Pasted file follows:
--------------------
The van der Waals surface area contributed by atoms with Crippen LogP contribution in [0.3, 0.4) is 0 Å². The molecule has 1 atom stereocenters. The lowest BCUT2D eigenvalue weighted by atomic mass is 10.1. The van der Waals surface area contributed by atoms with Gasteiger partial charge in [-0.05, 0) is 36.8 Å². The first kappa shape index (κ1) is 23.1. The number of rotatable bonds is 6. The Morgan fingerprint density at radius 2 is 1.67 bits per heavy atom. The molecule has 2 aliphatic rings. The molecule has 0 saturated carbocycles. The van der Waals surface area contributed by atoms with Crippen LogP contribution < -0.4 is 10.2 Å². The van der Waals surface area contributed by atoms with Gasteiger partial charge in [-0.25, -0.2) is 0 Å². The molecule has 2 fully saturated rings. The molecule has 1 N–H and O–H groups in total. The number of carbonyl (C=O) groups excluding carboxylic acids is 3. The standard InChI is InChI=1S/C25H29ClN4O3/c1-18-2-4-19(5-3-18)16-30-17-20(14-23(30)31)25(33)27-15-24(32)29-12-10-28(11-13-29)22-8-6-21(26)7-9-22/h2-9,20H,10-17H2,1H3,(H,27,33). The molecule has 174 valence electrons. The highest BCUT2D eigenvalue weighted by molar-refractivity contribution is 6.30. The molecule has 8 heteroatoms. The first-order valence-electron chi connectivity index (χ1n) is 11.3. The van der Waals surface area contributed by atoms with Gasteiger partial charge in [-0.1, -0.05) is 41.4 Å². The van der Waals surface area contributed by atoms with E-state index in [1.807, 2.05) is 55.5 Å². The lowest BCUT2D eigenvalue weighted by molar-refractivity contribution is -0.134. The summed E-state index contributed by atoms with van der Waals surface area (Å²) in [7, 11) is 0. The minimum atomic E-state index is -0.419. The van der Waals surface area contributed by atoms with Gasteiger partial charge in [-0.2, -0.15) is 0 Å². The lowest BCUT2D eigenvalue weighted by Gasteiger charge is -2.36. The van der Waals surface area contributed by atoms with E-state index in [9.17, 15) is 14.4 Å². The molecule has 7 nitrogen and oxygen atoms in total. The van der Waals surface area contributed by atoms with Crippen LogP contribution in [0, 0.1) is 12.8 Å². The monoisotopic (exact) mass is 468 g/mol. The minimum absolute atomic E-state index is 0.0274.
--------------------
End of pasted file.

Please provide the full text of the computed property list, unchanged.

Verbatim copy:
The van der Waals surface area contributed by atoms with Crippen LogP contribution in [0.3, 0.4) is 0 Å². The molecule has 1 atom stereocenters. The lowest BCUT2D eigenvalue weighted by atomic mass is 10.1. The van der Waals surface area contributed by atoms with Gasteiger partial charge in [-0.05, 0) is 36.8 Å². The first kappa shape index (κ1) is 23.1. The number of rotatable bonds is 6. The Morgan fingerprint density at radius 2 is 1.67 bits per heavy atom. The molecule has 2 aliphatic rings. The molecule has 0 saturated carbocycles. The van der Waals surface area contributed by atoms with Crippen LogP contribution < -0.4 is 10.2 Å². The van der Waals surface area contributed by atoms with Gasteiger partial charge in [-0.25, -0.2) is 0 Å². The molecule has 2 fully saturated rings. The molecule has 1 N–H and O–H groups in total. The number of carbonyl (C=O) groups excluding carboxylic acids is 3. The standard InChI is InChI=1S/C25H29ClN4O3/c1-18-2-4-19(5-3-18)16-30-17-20(14-23(30)31)25(33)27-15-24(32)29-12-10-28(11-13-29)22-8-6-21(26)7-9-22/h2-9,20H,10-17H2,1H3,(H,27,33). The molecule has 174 valence electrons. The highest BCUT2D eigenvalue weighted by molar-refractivity contribution is 6.30. The molecule has 8 heteroatoms. The first-order valence-electron chi connectivity index (χ1n) is 11.3. The van der Waals surface area contributed by atoms with Gasteiger partial charge in [-0.1, -0.05) is 41.4 Å². The van der Waals surface area contributed by atoms with E-state index in [1.807, 2.05) is 55.5 Å². The lowest BCUT2D eigenvalue weighted by molar-refractivity contribution is -0.134. The summed E-state index contributed by atoms with van der Waals surface area (Å²) in [7, 11) is 0. The minimum atomic E-state index is -0.419. The van der Waals surface area contributed by atoms with Gasteiger partial charge in [-0.2, -0.15) is 0 Å². The lowest BCUT2D eigenvalue weighted by Gasteiger charge is -2.36. The van der Waals surface area contributed by atoms with E-state index in [9.17, 15) is 14.4 Å². The molecule has 7 nitrogen and oxygen atoms in total. The van der Waals surface area contributed by atoms with Crippen LogP contribution in [0, 0.1) is 12.8 Å². The monoisotopic (exact) mass is 468 g/mol. The minimum absolute atomic E-state index is 0.0274.